There was also more drinks, obvs, starting with a negroni (that Stealth had already drunk while waiting for her cheese) before moving on to Aperol spritzes and then London spritzes, which I'm a bit hazy on now. Possibly elderflower and apple? maybe some mint. Definitely, thanks to the photo evidence, some cucumber. 

The Jim and Tonic mobile drinks van was closed when we arrived, much to the disappointment of Stealth. But her beady eye - for possibly the very first time - spied they had opened as we were finishing our lunch. Because I'm a good friend - and even though it went against the very core of my being - I asked, on Stealth's behalf, for 'the one that tastes most like Hendricks'. Not because I dislike Hendricks, but because, having seen Stealth pull this kind of stunt every time we go anywhere, I knew it would cause that awkward umming and ahhing. Which it did, but in a very polite way. 

Still not sure what we actually got, but it was full of cucumber, hence tasted pretty much like Hendricks. Although by that point I'm not sure either us would have known. We then followed it up with another double, this time made with Death's Door gin, because it was the option that came adorned with the marshmallows, that Stealth was by this point eating straight from the jar on the counter.

It wouldn't be Sunday without a sundae, or a gelato at the very least. The gelato here is not any old gelato being from Badiani, one of Florence’s oldest gelaterias, who have launched a new store in the English capital.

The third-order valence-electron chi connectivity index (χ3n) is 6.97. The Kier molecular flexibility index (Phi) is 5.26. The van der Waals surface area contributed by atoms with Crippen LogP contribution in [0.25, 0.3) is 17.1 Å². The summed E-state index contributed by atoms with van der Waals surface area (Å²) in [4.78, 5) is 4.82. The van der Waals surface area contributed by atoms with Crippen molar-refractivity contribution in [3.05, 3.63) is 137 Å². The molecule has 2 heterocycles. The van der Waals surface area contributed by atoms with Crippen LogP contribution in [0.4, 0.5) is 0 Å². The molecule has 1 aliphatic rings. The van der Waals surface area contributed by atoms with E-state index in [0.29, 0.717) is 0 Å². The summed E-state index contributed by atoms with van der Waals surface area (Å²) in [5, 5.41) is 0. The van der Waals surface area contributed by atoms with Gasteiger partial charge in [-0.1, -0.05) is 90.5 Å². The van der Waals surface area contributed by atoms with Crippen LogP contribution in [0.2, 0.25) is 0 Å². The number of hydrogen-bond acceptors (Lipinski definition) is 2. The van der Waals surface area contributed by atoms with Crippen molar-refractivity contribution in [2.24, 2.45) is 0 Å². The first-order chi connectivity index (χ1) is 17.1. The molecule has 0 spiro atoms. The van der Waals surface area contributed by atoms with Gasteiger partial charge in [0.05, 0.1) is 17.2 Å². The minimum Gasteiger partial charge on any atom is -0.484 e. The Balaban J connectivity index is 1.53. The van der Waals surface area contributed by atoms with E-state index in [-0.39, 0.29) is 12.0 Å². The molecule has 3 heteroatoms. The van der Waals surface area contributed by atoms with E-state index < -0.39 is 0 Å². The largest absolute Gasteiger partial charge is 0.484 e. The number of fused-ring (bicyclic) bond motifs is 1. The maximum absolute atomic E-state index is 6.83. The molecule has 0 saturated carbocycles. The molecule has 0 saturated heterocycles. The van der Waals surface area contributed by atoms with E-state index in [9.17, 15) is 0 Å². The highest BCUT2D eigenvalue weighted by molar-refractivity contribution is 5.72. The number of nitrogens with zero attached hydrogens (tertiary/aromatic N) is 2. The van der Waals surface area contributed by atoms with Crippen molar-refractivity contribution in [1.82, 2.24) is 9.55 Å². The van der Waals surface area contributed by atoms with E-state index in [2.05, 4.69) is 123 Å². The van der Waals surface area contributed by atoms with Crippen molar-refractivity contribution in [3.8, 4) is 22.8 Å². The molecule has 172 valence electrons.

So we swung (definitely swaying by this point) past for a double scoop in a cone; one of bright and sharp raspberry sorbet and another of, even better, sweet and nutty black sesame. An Instagrammers dream, and just as dreamy to eat.

Despite our best efforts I still haven't tried the pasta, or the arepas, or the grilled Argentinian rib eye with chips, or the lurid green cassata cakes, or freshly filled cannoli with chocolate chips..... But, no matter; I've got a feeling they'll be plenty more happy news and heartbreak to break bread (and heal sore heads) over.

Monday, 31 July 2017

Thai Aroy Dee

For me, good Thai food should be vibrant with heat and smoke, punchy with the sourness of lime and gently humming with shrimp paste and fish sauce. Which is why it's often so disappointing out of its natural habitat - relegated to bland pub curries; sugary supermarket stir fries; or, possibly worst of all, served in micro portions, in overwrought surroundings, adorned by carved vegetables.

The good people of West Yorkshire, however, seem to have lucked out, with several notable places to get good South East Asian food in Leeds, including the funky Zaap Thai - with it's mix of crowd pleasers and unusual street snacks that made the Ewing cry - and the stylish stalwart Sukothai - with it's slowly burgeoning mini empire.

Thai Aroy Dee - looking more like a mattress salerooms than a restaurant, despite the fairy lights strung out in the windows - might not have either the excitement or charm of the previous picks, but it was always rated highly and was always somewhere I had hoped to squeeze in a visit, at least until their lease ran out on their original spot on Vicar Lane, and they were forced to close unexpectedly.

Fortuitously, another spot became available just down the street, which is, even more fortuitously just adjacent to the car park the Ewing and I park in on our customary last trip into town (to stock up on fish, meat and veg from the Kirkgate Market) after visiting my Aunt and Uncle.